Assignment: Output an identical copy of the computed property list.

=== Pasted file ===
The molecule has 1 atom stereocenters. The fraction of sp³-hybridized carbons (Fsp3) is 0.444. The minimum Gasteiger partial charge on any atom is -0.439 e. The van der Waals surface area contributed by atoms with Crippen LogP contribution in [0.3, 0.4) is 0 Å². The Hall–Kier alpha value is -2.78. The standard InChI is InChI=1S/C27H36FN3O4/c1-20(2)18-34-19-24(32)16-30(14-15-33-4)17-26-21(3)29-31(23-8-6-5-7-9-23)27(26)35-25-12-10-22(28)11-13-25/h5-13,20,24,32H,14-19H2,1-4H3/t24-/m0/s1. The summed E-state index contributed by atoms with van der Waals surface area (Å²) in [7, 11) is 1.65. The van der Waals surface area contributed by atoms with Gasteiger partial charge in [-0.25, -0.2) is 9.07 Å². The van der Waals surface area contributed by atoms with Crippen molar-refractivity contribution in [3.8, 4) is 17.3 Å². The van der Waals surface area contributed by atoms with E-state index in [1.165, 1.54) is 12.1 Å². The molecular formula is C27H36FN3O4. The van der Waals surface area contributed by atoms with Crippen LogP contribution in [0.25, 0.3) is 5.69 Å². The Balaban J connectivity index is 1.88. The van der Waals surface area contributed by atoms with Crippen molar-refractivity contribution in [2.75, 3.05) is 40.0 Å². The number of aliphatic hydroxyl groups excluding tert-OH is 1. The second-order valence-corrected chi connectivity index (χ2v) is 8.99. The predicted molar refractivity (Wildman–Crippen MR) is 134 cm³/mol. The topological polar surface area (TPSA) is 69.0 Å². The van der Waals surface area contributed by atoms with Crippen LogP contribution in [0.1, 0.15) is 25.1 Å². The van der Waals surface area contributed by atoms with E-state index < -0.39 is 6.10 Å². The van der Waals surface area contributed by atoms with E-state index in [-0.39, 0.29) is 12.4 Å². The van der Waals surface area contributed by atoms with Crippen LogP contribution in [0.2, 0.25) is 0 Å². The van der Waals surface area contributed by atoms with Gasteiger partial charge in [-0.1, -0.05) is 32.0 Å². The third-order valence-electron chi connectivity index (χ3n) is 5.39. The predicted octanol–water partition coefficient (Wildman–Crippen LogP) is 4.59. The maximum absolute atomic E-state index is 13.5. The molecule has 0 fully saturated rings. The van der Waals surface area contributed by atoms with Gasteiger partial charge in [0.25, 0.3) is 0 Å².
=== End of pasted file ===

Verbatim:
The molecule has 1 atom stereocenters. The fraction of sp³-hybridized carbons (Fsp3) is 0.444. The minimum Gasteiger partial charge on any atom is -0.439 e. The van der Waals surface area contributed by atoms with Crippen LogP contribution in [0.3, 0.4) is 0 Å². The Hall–Kier alpha value is -2.78. The standard InChI is InChI=1S/C27H36FN3O4/c1-20(2)18-34-19-24(32)16-30(14-15-33-4)17-26-21(3)29-31(23-8-6-5-7-9-23)27(26)35-25-12-10-22(28)11-13-25/h5-13,20,24,32H,14-19H2,1-4H3/t24-/m0/s1. The summed E-state index contributed by atoms with van der Waals surface area (Å²) in [7, 11) is 1.65. The van der Waals surface area contributed by atoms with Gasteiger partial charge in [-0.25, -0.2) is 9.07 Å². The van der Waals surface area contributed by atoms with Crippen molar-refractivity contribution in [3.8, 4) is 17.3 Å². The van der Waals surface area contributed by atoms with E-state index in [1.165, 1.54) is 12.1 Å². The molecular formula is C27H36FN3O4. The van der Waals surface area contributed by atoms with Crippen LogP contribution in [0.25, 0.3) is 5.69 Å². The Balaban J connectivity index is 1.88. The van der Waals surface area contributed by atoms with Crippen molar-refractivity contribution in [2.75, 3.05) is 40.0 Å². The number of aliphatic hydroxyl groups excluding tert-OH is 1. The second-order valence-corrected chi connectivity index (χ2v) is 8.99. The predicted molar refractivity (Wildman–Crippen MR) is 134 cm³/mol. The topological polar surface area (TPSA) is 69.0 Å². The van der Waals surface area contributed by atoms with Crippen LogP contribution in [0.1, 0.15) is 25.1 Å². The van der Waals surface area contributed by atoms with E-state index < -0.39 is 6.10 Å². The van der Waals surface area contributed by atoms with E-state index in [-0.39, 0.29) is 12.4 Å². The van der Waals surface area contributed by atoms with Crippen LogP contribution in [0.2, 0.25) is 0 Å². The van der Waals surface area contributed by atoms with Gasteiger partial charge in [-0.1, -0.05) is 32.0 Å². The third-order valence-electron chi connectivity index (χ3n) is 5.39. The predicted octanol–water partition coefficient (Wildman–Crippen LogP) is 4.59. The maximum absolute atomic E-state index is 13.5. The molecule has 0 fully saturated rings. The van der Waals surface area contributed by atoms with Gasteiger partial charge in [0.25, 0.3) is 0 Å².